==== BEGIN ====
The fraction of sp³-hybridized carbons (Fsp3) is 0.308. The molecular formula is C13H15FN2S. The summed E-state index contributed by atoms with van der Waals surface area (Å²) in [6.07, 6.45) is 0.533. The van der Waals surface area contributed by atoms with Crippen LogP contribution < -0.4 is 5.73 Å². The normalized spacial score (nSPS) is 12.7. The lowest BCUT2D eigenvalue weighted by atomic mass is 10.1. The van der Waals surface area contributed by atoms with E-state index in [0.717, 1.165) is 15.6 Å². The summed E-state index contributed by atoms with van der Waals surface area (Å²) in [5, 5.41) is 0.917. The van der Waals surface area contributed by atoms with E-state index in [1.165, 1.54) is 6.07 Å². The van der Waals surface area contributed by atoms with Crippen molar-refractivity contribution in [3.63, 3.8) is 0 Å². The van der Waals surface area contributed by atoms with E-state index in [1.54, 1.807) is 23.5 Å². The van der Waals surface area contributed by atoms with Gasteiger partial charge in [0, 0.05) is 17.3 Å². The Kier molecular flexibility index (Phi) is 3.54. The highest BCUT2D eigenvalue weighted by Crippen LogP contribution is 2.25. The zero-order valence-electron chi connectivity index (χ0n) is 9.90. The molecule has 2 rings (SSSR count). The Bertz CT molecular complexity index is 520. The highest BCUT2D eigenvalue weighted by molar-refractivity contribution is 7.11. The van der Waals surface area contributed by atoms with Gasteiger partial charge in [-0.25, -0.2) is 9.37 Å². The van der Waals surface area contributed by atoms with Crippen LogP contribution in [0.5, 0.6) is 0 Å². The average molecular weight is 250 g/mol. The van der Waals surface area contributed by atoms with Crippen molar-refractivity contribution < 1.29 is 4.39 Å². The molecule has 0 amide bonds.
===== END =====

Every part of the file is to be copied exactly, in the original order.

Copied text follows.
The fraction of sp³-hybridized carbons (Fsp3) is 0.308. The molecular formula is C13H15FN2S. The summed E-state index contributed by atoms with van der Waals surface area (Å²) in [6.07, 6.45) is 0.533. The van der Waals surface area contributed by atoms with Crippen LogP contribution < -0.4 is 5.73 Å². The normalized spacial score (nSPS) is 12.7. The lowest BCUT2D eigenvalue weighted by atomic mass is 10.1. The van der Waals surface area contributed by atoms with E-state index in [0.717, 1.165) is 15.6 Å². The summed E-state index contributed by atoms with van der Waals surface area (Å²) in [5, 5.41) is 0.917. The van der Waals surface area contributed by atoms with E-state index in [1.165, 1.54) is 6.07 Å². The van der Waals surface area contributed by atoms with Crippen molar-refractivity contribution in [3.63, 3.8) is 0 Å². The van der Waals surface area contributed by atoms with E-state index in [1.54, 1.807) is 23.5 Å². The van der Waals surface area contributed by atoms with Gasteiger partial charge in [0, 0.05) is 17.3 Å². The Kier molecular flexibility index (Phi) is 3.54. The highest BCUT2D eigenvalue weighted by Crippen LogP contribution is 2.25. The zero-order valence-electron chi connectivity index (χ0n) is 9.90. The molecule has 2 rings (SSSR count). The Bertz CT molecular complexity index is 520. The highest BCUT2D eigenvalue weighted by molar-refractivity contribution is 7.11. The van der Waals surface area contributed by atoms with Gasteiger partial charge in [-0.25, -0.2) is 9.37 Å². The van der Waals surface area contributed by atoms with Crippen LogP contribution in [0.5, 0.6) is 0 Å². The average molecular weight is 250 g/mol. The van der Waals surface area contributed by atoms with Crippen molar-refractivity contribution < 1.29 is 4.39 Å². The molecule has 0 amide bonds.